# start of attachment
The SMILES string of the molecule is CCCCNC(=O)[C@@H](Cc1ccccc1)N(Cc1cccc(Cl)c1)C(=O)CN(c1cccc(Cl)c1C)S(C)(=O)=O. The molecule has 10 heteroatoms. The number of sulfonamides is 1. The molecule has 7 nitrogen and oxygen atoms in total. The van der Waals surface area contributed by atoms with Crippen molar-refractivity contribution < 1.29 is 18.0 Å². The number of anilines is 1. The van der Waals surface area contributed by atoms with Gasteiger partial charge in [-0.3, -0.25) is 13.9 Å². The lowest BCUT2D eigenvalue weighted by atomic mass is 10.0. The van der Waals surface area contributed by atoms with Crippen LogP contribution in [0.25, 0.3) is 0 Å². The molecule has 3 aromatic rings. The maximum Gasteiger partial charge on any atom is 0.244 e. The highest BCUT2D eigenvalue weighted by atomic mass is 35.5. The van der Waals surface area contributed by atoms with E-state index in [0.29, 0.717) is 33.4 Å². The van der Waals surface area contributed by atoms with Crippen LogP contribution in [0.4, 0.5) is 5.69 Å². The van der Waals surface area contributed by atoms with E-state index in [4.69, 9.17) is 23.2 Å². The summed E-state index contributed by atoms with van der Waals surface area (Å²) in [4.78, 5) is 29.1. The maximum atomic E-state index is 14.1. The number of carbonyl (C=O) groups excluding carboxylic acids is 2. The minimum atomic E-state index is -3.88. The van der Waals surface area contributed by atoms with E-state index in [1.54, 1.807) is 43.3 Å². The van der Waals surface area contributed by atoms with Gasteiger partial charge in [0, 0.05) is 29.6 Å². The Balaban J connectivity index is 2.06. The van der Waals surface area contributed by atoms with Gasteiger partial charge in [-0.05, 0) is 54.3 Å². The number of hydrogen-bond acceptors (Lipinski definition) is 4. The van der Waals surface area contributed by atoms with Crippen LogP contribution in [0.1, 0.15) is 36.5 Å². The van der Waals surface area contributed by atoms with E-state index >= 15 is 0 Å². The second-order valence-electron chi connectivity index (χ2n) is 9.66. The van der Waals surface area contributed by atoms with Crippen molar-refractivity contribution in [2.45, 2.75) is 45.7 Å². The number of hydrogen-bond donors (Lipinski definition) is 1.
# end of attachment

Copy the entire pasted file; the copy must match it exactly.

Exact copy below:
The SMILES string of the molecule is CCCCNC(=O)[C@@H](Cc1ccccc1)N(Cc1cccc(Cl)c1)C(=O)CN(c1cccc(Cl)c1C)S(C)(=O)=O. The molecule has 10 heteroatoms. The number of sulfonamides is 1. The molecule has 7 nitrogen and oxygen atoms in total. The van der Waals surface area contributed by atoms with Crippen molar-refractivity contribution < 1.29 is 18.0 Å². The number of anilines is 1. The van der Waals surface area contributed by atoms with Gasteiger partial charge in [-0.3, -0.25) is 13.9 Å². The lowest BCUT2D eigenvalue weighted by atomic mass is 10.0. The van der Waals surface area contributed by atoms with Crippen LogP contribution in [0.25, 0.3) is 0 Å². The molecule has 3 aromatic rings. The maximum Gasteiger partial charge on any atom is 0.244 e. The highest BCUT2D eigenvalue weighted by atomic mass is 35.5. The van der Waals surface area contributed by atoms with E-state index in [0.29, 0.717) is 33.4 Å². The van der Waals surface area contributed by atoms with Crippen LogP contribution in [0.4, 0.5) is 5.69 Å². The van der Waals surface area contributed by atoms with E-state index in [4.69, 9.17) is 23.2 Å². The summed E-state index contributed by atoms with van der Waals surface area (Å²) in [4.78, 5) is 29.1. The maximum atomic E-state index is 14.1. The number of carbonyl (C=O) groups excluding carboxylic acids is 2. The minimum atomic E-state index is -3.88. The van der Waals surface area contributed by atoms with E-state index in [1.54, 1.807) is 43.3 Å². The van der Waals surface area contributed by atoms with Gasteiger partial charge in [0, 0.05) is 29.6 Å². The Balaban J connectivity index is 2.06. The van der Waals surface area contributed by atoms with Gasteiger partial charge in [-0.05, 0) is 54.3 Å². The number of hydrogen-bond acceptors (Lipinski definition) is 4. The van der Waals surface area contributed by atoms with Crippen LogP contribution in [0.1, 0.15) is 36.5 Å². The van der Waals surface area contributed by atoms with E-state index >= 15 is 0 Å². The second-order valence-electron chi connectivity index (χ2n) is 9.66. The van der Waals surface area contributed by atoms with Crippen molar-refractivity contribution in [2.45, 2.75) is 45.7 Å². The number of hydrogen-bond donors (Lipinski definition) is 1.